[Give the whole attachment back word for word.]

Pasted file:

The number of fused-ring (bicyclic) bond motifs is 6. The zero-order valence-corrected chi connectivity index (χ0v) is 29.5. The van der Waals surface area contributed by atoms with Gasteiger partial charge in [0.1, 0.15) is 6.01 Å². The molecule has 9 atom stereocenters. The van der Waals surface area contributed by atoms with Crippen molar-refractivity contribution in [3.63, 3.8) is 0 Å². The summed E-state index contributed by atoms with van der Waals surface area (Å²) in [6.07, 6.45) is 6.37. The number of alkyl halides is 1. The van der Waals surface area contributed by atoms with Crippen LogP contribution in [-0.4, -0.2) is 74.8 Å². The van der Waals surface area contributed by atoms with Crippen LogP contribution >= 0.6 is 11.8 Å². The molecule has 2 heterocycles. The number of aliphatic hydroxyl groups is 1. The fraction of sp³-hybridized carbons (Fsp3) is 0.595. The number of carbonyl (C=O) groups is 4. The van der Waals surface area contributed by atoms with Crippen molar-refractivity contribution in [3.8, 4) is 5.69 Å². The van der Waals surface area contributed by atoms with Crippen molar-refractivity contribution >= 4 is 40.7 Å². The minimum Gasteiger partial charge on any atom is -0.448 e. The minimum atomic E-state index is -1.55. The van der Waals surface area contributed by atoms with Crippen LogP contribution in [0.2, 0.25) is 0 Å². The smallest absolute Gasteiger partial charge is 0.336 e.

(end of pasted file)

The number of fused-ring (bicyclic) bond motifs is 6. The zero-order valence-corrected chi connectivity index (χ0v) is 29.5. The van der Waals surface area contributed by atoms with Gasteiger partial charge in [0.1, 0.15) is 6.01 Å². The molecule has 9 atom stereocenters. The van der Waals surface area contributed by atoms with Crippen molar-refractivity contribution in [3.63, 3.8) is 0 Å². The summed E-state index contributed by atoms with van der Waals surface area (Å²) in [6.07, 6.45) is 6.37. The number of alkyl halides is 1. The van der Waals surface area contributed by atoms with Crippen LogP contribution in [-0.4, -0.2) is 74.8 Å². The van der Waals surface area contributed by atoms with Crippen LogP contribution >= 0.6 is 11.8 Å². The molecule has 2 heterocycles. The number of aliphatic hydroxyl groups is 1. The fraction of sp³-hybridized carbons (Fsp3) is 0.595. The number of carbonyl (C=O) groups is 4. The van der Waals surface area contributed by atoms with Crippen molar-refractivity contribution in [3.8, 4) is 5.69 Å². The van der Waals surface area contributed by atoms with Crippen molar-refractivity contribution >= 4 is 40.7 Å². The minimum Gasteiger partial charge on any atom is -0.448 e. The minimum atomic E-state index is -1.55. The van der Waals surface area contributed by atoms with Crippen LogP contribution in [0.2, 0.25) is 0 Å². The smallest absolute Gasteiger partial charge is 0.336 e.